Humans have been domesticating animals for thousands of years. In a recent effort, foxes were domesticated. Each generation of foxes is examined for personality traits, and the most desirable are kept. "Every year they assessed hundreds of foxes and selected only those with the most “prosocial” interactions with humans — the ones that licked people’s hands, wagged their tails and whined sadly when interactions with humans were over. These were the foxes chosen to parent the next generation." Other traits changed at the same time, but the point is, personality traits and temperament were bred into the following generations.
For other animals, personality traits are a major part of their domestication, along with production of usable products. Humans are no less animal than those, but we domesticate ourselves.
For thousands of generations, we've culled the people whose temperament led them to rebel against religious belief. We've bred people who are easily domesticated into religion, using parents who are well indoctrinated. That is the process - cull those whose personalities and temperaments lead them away from religion, and reproduce the ones whose personalities and temperaments lead them to follow religion. Or other authoritarian systems.
I'm not saying that anyone is intentionally domestication people into being intrinsic believers. It's not that simple. But it still appears to me to be a form of human - guided evolution.
It's a wonder to me there are atheists.
Your comment on the domesticating foxes and domesticating humans was intriguing. However, with dogs, humans control the breeding. Who or what is controlling the breeding of humans for religious purposes? Actually, the Old Testament do have many scriptures that purports to be against interracial marriages. I am sure there are many other examples but I cannot remember them.
Thomas, I dont mean that anyone intentionally bred genetic propensity for religiosity into humans. Rather, the practices of societies that (1) killed off people who were temperamentally unsuited for religious authoritarianism - so the effect is, their genes were not passed on, and (b) religious communities sonetimes strongly encourage breeding by the faithful - Catholics, Mormons, Muslims, which results in their genes proliferating wildly. The effect might be the same as intentional breeding for traits that foster religiosity - maybe more obedient, more credulous, more anxious, and removing from the gene pool people with personality traits that foster independence. Personality and temperament are very multifactorial, but the same would be true for some animals, yet wolves gave us Labradors, Poodles, Pit Bulls, and Yorkies. As shown by the recent domestication of foxes, it can happen in a relatively few generations. Its a form of evolution, but with domestication, that evolution includes human effdcts - anthropogenic - even if not entirely planned or intentional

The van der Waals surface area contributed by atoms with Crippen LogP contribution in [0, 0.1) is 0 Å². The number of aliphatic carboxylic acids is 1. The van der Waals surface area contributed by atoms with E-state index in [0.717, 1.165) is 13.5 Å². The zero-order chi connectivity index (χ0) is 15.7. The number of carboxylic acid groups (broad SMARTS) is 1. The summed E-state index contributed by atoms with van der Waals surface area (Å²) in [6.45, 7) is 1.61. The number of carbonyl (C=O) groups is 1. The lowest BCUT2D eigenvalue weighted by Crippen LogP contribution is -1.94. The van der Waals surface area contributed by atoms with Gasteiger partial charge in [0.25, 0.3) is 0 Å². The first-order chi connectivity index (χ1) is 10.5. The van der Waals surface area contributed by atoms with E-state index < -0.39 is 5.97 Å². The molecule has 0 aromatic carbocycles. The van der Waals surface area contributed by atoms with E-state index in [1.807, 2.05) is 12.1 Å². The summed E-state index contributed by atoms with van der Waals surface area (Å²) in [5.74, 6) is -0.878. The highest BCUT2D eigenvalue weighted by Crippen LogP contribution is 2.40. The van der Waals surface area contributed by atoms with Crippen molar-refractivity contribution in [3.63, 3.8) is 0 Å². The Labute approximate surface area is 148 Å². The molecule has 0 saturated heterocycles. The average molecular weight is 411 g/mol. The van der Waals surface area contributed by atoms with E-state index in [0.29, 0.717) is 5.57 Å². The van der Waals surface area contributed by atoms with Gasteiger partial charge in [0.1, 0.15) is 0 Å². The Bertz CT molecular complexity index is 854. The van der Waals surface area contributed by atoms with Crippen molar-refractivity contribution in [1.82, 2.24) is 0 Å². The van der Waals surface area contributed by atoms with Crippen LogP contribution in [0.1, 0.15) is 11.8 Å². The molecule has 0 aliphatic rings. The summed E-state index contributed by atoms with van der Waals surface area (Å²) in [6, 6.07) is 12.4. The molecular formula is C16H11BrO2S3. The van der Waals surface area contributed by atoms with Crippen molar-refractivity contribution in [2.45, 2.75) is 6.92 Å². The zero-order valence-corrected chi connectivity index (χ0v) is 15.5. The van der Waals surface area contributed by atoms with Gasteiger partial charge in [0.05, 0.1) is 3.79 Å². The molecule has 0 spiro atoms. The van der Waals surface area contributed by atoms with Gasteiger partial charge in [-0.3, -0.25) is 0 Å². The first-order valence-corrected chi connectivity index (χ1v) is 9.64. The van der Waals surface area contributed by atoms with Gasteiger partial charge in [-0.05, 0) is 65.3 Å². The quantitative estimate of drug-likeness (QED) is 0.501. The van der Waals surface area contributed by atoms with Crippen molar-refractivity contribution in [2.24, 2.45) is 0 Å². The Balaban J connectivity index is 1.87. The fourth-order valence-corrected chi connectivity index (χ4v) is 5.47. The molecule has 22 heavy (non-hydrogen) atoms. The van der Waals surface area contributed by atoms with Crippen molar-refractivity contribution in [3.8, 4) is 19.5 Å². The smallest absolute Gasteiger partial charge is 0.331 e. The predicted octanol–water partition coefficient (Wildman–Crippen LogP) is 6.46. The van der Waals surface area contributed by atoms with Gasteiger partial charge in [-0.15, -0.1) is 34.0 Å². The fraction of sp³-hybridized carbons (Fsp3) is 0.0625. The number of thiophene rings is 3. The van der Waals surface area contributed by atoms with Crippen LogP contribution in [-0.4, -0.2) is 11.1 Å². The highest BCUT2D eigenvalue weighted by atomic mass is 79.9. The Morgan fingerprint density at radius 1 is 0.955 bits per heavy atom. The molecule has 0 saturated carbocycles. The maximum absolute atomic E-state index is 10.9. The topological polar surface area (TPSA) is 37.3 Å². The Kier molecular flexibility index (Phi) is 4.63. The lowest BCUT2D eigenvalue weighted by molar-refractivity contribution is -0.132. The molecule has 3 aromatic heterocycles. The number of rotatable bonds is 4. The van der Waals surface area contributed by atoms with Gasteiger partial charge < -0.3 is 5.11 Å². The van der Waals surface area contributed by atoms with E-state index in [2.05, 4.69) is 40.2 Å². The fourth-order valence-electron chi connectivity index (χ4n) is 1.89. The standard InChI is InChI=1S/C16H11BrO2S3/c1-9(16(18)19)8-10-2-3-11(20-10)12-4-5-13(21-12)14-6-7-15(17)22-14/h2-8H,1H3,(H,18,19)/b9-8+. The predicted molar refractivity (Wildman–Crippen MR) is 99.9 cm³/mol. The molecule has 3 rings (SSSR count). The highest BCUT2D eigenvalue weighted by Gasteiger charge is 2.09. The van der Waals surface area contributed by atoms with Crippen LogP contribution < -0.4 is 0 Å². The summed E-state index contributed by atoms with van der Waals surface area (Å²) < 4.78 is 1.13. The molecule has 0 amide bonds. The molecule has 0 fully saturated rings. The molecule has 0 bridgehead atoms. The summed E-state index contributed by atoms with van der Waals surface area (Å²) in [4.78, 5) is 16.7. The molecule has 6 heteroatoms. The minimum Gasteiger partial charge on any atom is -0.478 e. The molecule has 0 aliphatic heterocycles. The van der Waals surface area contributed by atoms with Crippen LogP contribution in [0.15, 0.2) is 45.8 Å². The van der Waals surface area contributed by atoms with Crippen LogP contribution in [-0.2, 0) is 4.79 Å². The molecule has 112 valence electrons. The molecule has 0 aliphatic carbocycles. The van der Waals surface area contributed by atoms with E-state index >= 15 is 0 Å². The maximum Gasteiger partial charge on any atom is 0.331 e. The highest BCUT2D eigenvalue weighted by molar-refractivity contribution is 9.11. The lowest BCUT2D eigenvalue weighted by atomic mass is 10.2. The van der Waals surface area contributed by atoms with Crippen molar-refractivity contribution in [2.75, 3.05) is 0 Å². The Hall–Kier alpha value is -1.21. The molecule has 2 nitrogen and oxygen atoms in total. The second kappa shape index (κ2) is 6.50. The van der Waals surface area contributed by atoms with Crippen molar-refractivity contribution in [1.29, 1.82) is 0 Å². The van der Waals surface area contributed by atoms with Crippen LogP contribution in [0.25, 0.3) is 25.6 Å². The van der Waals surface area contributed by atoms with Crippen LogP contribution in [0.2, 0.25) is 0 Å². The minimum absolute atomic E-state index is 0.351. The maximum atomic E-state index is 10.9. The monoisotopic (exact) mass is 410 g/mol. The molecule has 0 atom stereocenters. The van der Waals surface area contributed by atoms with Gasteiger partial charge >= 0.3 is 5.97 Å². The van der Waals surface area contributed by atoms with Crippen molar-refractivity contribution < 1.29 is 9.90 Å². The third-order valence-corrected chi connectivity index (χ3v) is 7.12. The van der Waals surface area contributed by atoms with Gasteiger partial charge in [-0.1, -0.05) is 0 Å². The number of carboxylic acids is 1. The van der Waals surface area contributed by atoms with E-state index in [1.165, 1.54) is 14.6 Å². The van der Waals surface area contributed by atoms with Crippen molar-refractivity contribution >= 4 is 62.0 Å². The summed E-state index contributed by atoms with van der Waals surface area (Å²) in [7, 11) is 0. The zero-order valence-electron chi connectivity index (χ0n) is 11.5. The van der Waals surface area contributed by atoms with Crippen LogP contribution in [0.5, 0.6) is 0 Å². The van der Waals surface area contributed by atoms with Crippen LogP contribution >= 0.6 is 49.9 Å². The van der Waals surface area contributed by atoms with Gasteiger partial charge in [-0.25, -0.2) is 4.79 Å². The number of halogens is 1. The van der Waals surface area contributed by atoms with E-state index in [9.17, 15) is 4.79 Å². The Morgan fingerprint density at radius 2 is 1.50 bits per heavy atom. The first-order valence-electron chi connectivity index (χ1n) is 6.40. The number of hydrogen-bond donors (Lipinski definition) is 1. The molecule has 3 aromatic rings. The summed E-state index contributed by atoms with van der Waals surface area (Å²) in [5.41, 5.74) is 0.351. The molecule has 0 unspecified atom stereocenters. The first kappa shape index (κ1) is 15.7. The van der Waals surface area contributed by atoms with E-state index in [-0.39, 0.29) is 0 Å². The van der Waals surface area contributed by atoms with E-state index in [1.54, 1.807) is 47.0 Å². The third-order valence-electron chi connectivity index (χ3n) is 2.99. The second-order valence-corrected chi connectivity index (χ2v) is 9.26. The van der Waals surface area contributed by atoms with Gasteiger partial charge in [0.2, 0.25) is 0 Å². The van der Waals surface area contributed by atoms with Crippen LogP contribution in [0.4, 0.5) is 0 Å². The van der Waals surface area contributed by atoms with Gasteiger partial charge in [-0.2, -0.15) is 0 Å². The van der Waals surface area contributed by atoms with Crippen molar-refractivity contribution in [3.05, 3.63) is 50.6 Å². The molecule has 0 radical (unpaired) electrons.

" I don't mean that anyone intentionally bred genetic propensity for religiosity into humans."
With the current advances in genetic engineering and the claims made by some people who found the genetic dispositions for religiosity...who knows? Eugenics may come back in full swing......
...and Daniel... I as always in the past I appreciate your responses..thanks
I think that all through history men of many religions chose women who were easy to keep as slaves, hardworking and obedient, and not too clever. That is not breeding for religiosity, but it comes close.
I think my wife chose me because I was easily " trained ".
Daniel, thank you for your insight. I believe you may certainly be on to something. We are indeed social animals. Those who are the most social are likely to breed with those who are also social and conform to social norms. Free thinkers by definition default to intellect. Thus free thinking individuals are less likely to conform to social norms and thus less likely to appeal to the vast majority of potential mates whom do conform to social norms. This is my conjecture, however it is very much congruent to the psychology, and sociology that I studied to come to my conclusion. P.S. I think I may have sounded much smarter than i am there.
Daniel, I like your line of reasoning. I've not heard that before, but it seems congruent with evolution.
Personally, I think we ARE born atheist, but that there are at least three problems which can very easily give rise to some form or other of irrational belief:
It was primarily ignorance which more than likely spawned the concept of gods back when humankind was first coming to understand the world he lived in. Add that to a lack of means to objectively evaluate that world and irrational answers to such questions was almost an inevitability. Those two by themselves at least partly explain things, but the real clincher is the general inability of humans to face their own death, and THAT is what seals the deal. The second fear enters the equation, there is the catalyst to create those who "KNOW THE TRUTH!" (with a capital "T") and who will, for one price or another, provide comfort for the ignorant against that fear. What doesn't get mentioned is that they effectively replace one dread with another, being the threat of their created deity and the conditions said being sets for salvation and reward. Human laziness provides relative insurance for this system, because so long as people can't be bothered to investigate the scam they're immersed in, it just continues on its merry way, and they will continue to be victimized by it.
Without education, skepticism, and self-understanding, the opportunity for this pattern could be said to be almost automatic and obviously has been to this day. The individual break point comes in whether someone has a need to believe or a desire to know.